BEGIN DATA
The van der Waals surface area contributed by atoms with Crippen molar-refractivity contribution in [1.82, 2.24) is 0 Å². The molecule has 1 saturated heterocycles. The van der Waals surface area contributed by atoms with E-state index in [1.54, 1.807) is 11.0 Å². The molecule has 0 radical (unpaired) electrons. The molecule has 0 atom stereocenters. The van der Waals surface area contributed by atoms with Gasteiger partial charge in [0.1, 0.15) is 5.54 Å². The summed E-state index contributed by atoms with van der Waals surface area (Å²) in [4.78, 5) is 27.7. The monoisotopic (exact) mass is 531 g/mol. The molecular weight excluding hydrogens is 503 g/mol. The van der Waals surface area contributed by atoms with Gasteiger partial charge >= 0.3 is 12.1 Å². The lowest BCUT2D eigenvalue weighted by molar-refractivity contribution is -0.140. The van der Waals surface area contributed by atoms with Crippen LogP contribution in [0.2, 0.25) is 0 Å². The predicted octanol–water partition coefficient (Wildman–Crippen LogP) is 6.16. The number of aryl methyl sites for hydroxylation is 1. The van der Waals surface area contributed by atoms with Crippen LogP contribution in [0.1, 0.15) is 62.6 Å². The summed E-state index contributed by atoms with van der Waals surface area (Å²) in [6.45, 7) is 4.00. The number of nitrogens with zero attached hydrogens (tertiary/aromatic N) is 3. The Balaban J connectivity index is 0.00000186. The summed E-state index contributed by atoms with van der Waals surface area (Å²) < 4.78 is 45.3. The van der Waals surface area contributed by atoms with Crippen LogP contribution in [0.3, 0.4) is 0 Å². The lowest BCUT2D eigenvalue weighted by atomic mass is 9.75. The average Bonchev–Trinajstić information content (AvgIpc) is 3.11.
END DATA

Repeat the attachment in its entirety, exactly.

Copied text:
The van der Waals surface area contributed by atoms with Crippen molar-refractivity contribution in [1.82, 2.24) is 0 Å². The molecule has 1 saturated heterocycles. The van der Waals surface area contributed by atoms with E-state index in [1.54, 1.807) is 11.0 Å². The molecule has 0 radical (unpaired) electrons. The molecule has 0 atom stereocenters. The van der Waals surface area contributed by atoms with Gasteiger partial charge in [0.1, 0.15) is 5.54 Å². The summed E-state index contributed by atoms with van der Waals surface area (Å²) in [4.78, 5) is 27.7. The monoisotopic (exact) mass is 531 g/mol. The molecular weight excluding hydrogens is 503 g/mol. The van der Waals surface area contributed by atoms with Gasteiger partial charge >= 0.3 is 12.1 Å². The lowest BCUT2D eigenvalue weighted by molar-refractivity contribution is -0.140. The van der Waals surface area contributed by atoms with Crippen LogP contribution in [0.2, 0.25) is 0 Å². The predicted octanol–water partition coefficient (Wildman–Crippen LogP) is 6.16. The number of aryl methyl sites for hydroxylation is 1. The van der Waals surface area contributed by atoms with Crippen LogP contribution in [0.1, 0.15) is 62.6 Å². The summed E-state index contributed by atoms with van der Waals surface area (Å²) in [6.45, 7) is 4.00. The number of nitrogens with zero attached hydrogens (tertiary/aromatic N) is 3. The Balaban J connectivity index is 0.00000186. The summed E-state index contributed by atoms with van der Waals surface area (Å²) < 4.78 is 45.3. The van der Waals surface area contributed by atoms with Crippen LogP contribution in [0.3, 0.4) is 0 Å². The lowest BCUT2D eigenvalue weighted by atomic mass is 9.75. The average Bonchev–Trinajstić information content (AvgIpc) is 3.11.